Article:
Replacing a VR6 Cam Position Sensor

The CEL (check engine light) was coming on in my car but the strange thing was that it was very sporadic and somtimes would be on for the whole time I was driving or sometimes it would last for 2 seconds. Other times a hard shift or a bump would cause it to light. So when I went to my local mechanic to get the AC recharged, I told them to look at it. They scanned it and charged $90 to tell me that a sensor was malfunctioning and if the engine ran fine, then it probally was fine. They wanted another $125 to do futhur diagnostic work. I said no. Even though the car ran fine, I still wanted to get rid of the light.

I had a couple of options. I could buy a Vag-Com (see links). This would allow all the functions that VW has to diagnose the car. However, these cost upwards of $250 dollars and I couldn''t justify that cost to repair the car, although I still want one. I could also take the car to a dealer or have the mechanic look in to it. Both would be at least $150. Still, I wanted to do it cheaper. So I decided to borrow a OBDII scanner. I plugged it in and nothing. It just gave me an error code. Upon further research, I found that my early 1995 car was OBDI even though it haves an OBDII port. So I searched around and on Ebay, I found this:

Code Reader

It cost around $50 shipped and it pulls the codes from the engine, ABS system, air bag system, and auto transmission if you have one and it works very well and even though it looks cheep and Chinese it is suprisingly pretty good quality. I plugged it in and it gave me a code 0203. This displays in hexadecimal and if you convert it to decimal using Windows calculator that is 0515, which is the standard code that would come from a VAG-COM (I think). So the book says this is a Hall Sender G40. I looked around at VW Vortex and found that cars with a distrubutor had a hall sender to determine the position of the rotor. Well, my car had electronic ignition so this didn''t apply. So I searched some more and found that the hall sender on later cars referred to the cam position sensor (CPS). This detects the position of the cam using a magnet and then adjusts the timing based on this. If the sensor is not working, then the default timing tables stored in the ECU will be used and there will be no sequential fuel injection. This would explain why the engine was sometimes hesitant while accelerating when the light was on. I located the CPS in the shop manual (Bentley) and determined that it was an easy fix. I ordered a new one from German Auto Parts (see link) for around $50. Here is the procedure to replace it.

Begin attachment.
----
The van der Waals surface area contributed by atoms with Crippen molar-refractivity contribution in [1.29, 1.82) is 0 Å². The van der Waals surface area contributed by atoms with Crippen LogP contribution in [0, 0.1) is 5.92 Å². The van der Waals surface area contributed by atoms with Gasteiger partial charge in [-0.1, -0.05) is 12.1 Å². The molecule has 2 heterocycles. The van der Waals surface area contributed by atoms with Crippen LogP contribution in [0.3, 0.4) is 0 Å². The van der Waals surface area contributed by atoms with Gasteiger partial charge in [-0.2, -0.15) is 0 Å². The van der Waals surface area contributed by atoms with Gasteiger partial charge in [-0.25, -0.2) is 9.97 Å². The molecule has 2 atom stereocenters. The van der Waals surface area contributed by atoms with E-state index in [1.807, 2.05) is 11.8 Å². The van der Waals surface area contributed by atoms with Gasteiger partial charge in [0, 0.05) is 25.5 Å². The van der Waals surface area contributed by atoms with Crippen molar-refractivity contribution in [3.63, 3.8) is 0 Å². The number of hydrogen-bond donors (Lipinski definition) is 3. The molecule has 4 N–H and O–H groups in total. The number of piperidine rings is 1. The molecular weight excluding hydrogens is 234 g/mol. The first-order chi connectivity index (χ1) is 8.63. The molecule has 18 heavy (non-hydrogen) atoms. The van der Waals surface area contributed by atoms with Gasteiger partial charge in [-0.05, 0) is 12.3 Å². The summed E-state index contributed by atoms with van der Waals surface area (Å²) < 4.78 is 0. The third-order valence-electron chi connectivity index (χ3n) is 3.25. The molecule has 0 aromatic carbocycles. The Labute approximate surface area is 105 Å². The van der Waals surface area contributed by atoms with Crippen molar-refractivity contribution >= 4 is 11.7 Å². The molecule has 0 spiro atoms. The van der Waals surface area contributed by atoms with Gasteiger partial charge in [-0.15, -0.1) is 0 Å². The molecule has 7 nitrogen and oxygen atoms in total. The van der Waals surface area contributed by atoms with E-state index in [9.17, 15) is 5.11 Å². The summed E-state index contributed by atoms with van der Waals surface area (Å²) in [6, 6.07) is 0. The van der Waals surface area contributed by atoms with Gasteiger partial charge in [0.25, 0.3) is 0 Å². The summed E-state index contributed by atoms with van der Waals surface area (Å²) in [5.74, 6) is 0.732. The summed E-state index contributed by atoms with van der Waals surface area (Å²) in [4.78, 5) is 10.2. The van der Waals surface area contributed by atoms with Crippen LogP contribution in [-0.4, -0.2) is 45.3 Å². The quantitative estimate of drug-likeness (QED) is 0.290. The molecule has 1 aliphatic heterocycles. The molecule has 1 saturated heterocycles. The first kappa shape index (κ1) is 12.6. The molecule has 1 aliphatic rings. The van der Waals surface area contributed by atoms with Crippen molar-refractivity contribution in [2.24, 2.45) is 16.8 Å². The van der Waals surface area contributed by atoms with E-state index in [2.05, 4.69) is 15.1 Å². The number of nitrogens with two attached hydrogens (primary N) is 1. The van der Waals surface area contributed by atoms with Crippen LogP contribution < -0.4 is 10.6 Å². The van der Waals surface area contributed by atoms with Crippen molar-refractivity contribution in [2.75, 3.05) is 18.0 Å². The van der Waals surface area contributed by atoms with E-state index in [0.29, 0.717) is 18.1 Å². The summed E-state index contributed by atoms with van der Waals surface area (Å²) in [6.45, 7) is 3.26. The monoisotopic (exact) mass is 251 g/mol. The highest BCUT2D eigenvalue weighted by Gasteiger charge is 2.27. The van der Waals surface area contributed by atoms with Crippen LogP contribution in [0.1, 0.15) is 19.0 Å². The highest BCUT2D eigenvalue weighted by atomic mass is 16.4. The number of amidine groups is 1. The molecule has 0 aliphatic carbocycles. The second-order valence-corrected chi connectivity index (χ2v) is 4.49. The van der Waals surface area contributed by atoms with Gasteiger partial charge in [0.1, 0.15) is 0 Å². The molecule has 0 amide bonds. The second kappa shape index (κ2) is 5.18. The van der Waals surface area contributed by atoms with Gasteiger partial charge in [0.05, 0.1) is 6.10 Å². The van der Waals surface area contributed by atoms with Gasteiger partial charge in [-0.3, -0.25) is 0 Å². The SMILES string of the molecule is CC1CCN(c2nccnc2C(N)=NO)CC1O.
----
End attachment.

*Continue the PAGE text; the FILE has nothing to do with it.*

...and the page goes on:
1. Determine that it is indeed the CPS which is bad.
  2. Check the voltage going to the CPS using a volt meter. It should be around 12. If there is no voltage then the ECU is probally bad.
  3. Open the hood and unplug all the spark plug wires from the coil pack. This is the thing that all the spark plug wires plug into on the right side of the engine. Move them out of the way. You do not need to remove them from the spark plugs though.
  4. You will need an 8mm 12 point (triple square point) socket drive bit. I bought a cheap set at Autozone for around $12. These are cheap and will not last if you plan on using them on a head bolt but they will work for this. You could also use a allen wrench but there is a great chance that you will stirp them like I did and have to go to the dealer and buy new ones like me. Here is a picture of the bits:


    Here is a picture of the partially stripped nut. The other nut was completly stripped and I had to pound a larger allen key into it with a hammer and then turn it to get it out.


  5. Locate the 4 nuts/bolts that hold the black plastic piece on the engine that the ignition wires snap into. 2 are bolts, 2 are nuts. One is positioned horizontally with the head pointing to the back of the engine. Remove them and the plastic covers. Click on this picture to see the locations of the bolts. (Note arrows)


  6. Unclip the wire from the coil pack and remove the 4 allen bolts holding it on. Remove it.


  7. Now the CPS is able to be removed. It is held in by one bolt. It is the thing in the center of the picture:


  8. With a little force, it can be removed. Here is what mine looked like:

    Old CPS

  9. This is what the new one looked like before installation:

    New CPS

  10. Install the new CPS and torque the bolt holding it in to 10Nm (7ft lb). Plug the wiring harness back in to the sensor.
  11. Before installing the coil pack, check it for cracks. These things do crack and need to be replaced or the cracks have to be epoxyed. Install the coil. Torque the bolts to 10Nm (7ft lb). Plug back in the coil.
  12. Take the plastic wire holders and put in the back bolt that attaches the two covers loosly together BEFORE putting them on the engine. Otherwise I have found that it is very difficult to put this bolt in.
  13. Reinstall the wire guides on the engine and torque the bolts and nuts to 5Nm (44in lb). Do not over torque these or they will strip! The drive bit fits in a 1/2" socket which goes on the torque wrench:


  14. Put the ignition wires back in their respective guides and match the cylinder number up with the number on the coil pack and plug them back into the coil pack.
  15. Let the code reader display the codes 3 times so that they will be cleared from the ECU, start the car and the light should go away and in my case, it did. If this doesn't fix the problem, it could be the rotor on the cam and this would require the removal of the valve cover to inspect it.
Download a zip file containing a PDF version of this guide and detail images

Home | Admin | About | Disclaimer | Contact